Seeds, Seeds, More Seeds – Wild Birds Favorites
My husband wants his beef. For me it’s chicken, fish, and veggies. Why should it be a surprise that blue jays love peanuts and cardinals prefer sunflower or safflower seeds? In fact, many birds have specific preferences for their dining pleasure. This month I’ll share some of the ways to entice a variety of birds to your backyard feeders.
Of course, some birds only want to hunt their own meals, like robins, mockingbirds, swallows and birds of prey. Then again, you might see a hawk pick a sunflower eating dove off the feeder. And seed eaters will almost always fight the squirrels at the feeders.
Cardinals and grosbeaks tend to prefer tray and hopper feeders, Tube feeders draw birds that like to cling such as titmice, wrens, chickadees, blue jays, all finches, nuthatches, woodpeckers.
Which Bird Eats Which Food
The seed that attracts the widest variety of birds, making it the mainstay for most backyard bird feeders, is sunflower. A variety of other seeds will attract different birds to expand your avian visitations. And blue jay, squirrels, and doves will eat them any way you serve them. When selecting seed mixtures, avoid the ones filled with red millet that most birds avoid and wind up creating a weedy mess under the feeder.
Select the right feeder type and wild bird food mix:
• Suet or Bark Butter (see recipe) – Suet cakes with protein and seed come in balls, rolls, and square cakes that attract mockingbirds, blue jays, woodpeckers, bluebirds, tufted titmice, nuthatches, and red winged blackbirds. Suet baskets are readily available in all stores that carry wild bird supplies, or you can slather homemade bark butter on a homemade feeder.
• Sunflower – Sunflower-eating birds have no issue cracking black or striped seeds offered in tube or platform feeders. An added benefit are the sunflowers that will sprout in your garden.
• Safflower – While some experts claim safflower discourages sparrows, European starlings, and squirrels. For cardinals, grosbeaks, chickadees, and doves it’s a gourmet treat.
• Nyjer or thistle – American and lesser goldfinches, indigo buntings, pine siskins feast on tiny nyjer seeds offered in special tube feeders or mesh bags.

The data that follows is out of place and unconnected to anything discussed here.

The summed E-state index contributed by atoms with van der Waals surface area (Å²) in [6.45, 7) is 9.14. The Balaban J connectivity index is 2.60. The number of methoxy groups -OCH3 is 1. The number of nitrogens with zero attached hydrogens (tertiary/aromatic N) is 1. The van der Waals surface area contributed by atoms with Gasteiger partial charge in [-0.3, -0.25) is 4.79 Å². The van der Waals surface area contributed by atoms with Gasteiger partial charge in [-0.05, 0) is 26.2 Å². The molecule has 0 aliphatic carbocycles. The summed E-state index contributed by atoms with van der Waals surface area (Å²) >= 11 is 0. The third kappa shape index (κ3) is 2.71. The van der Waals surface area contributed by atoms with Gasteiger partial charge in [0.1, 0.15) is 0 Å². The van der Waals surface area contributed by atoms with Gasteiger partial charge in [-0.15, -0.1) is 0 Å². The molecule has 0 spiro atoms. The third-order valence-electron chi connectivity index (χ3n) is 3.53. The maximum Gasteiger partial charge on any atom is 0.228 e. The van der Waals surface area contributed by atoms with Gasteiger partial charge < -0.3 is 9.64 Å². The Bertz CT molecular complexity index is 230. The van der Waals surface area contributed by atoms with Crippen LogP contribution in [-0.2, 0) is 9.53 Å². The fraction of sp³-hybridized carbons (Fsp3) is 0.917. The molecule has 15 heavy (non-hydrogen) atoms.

• Ground Feeding: Quails, native American sparrows, doves, towhees, juncos, and cardinals will clean up many of the seeds that land on the ground, under feeders.
• Shelled and cracked corn – Please use cracked corn for feeding ducks and ducklings, rather than bread, which can swell in their throats. Sprinkled on deck or fence rails, corn will also draw blue jays.
• Peanuts – Preferably raw, shelled or not, whole or halved, blue jays and woodpeckers will find them fast, hopefully before the squirrels. Whole peanuts in the shell often wind up buried by squirrels around the yard, and you become a peanut farmer.
• Mealworms: A nice protein addition to the wild bird feeder for chickadees, nuthatches, bluebirds, thrashers, gray catbirds, warblers, and American robins, served in platform or dish-like feeders.
Birds that come to feeders are generally social by nature, and while feeders don’t necessarily increase the spread of disease, we are encouraged to clean feeders every two weeks with a diluted bleach solution.
There’s no need to take feeders down to encourage migration. The length of the day generally triggers a bird’s migratory urge. Your late season feeder will likely provide a needed energy boost along a bird’s migration route.
Bark Butter Recipe
• 1-1/2 cups lard
• 3/4 cups any nut butter
• 2 cups wild bird seed
• 1 cup quick oats
• 1/2 cup corn meal
• Mix all ingredients
Refrigerate to store. Best use when temps are over 70. It melts. Birds eat it fast!
Use a small log 1 to 1-1/2 feet long, drill 6 to 10 wells into the wood and fill wells with bark butter. Hang or place log where birds feed. Refill as needed.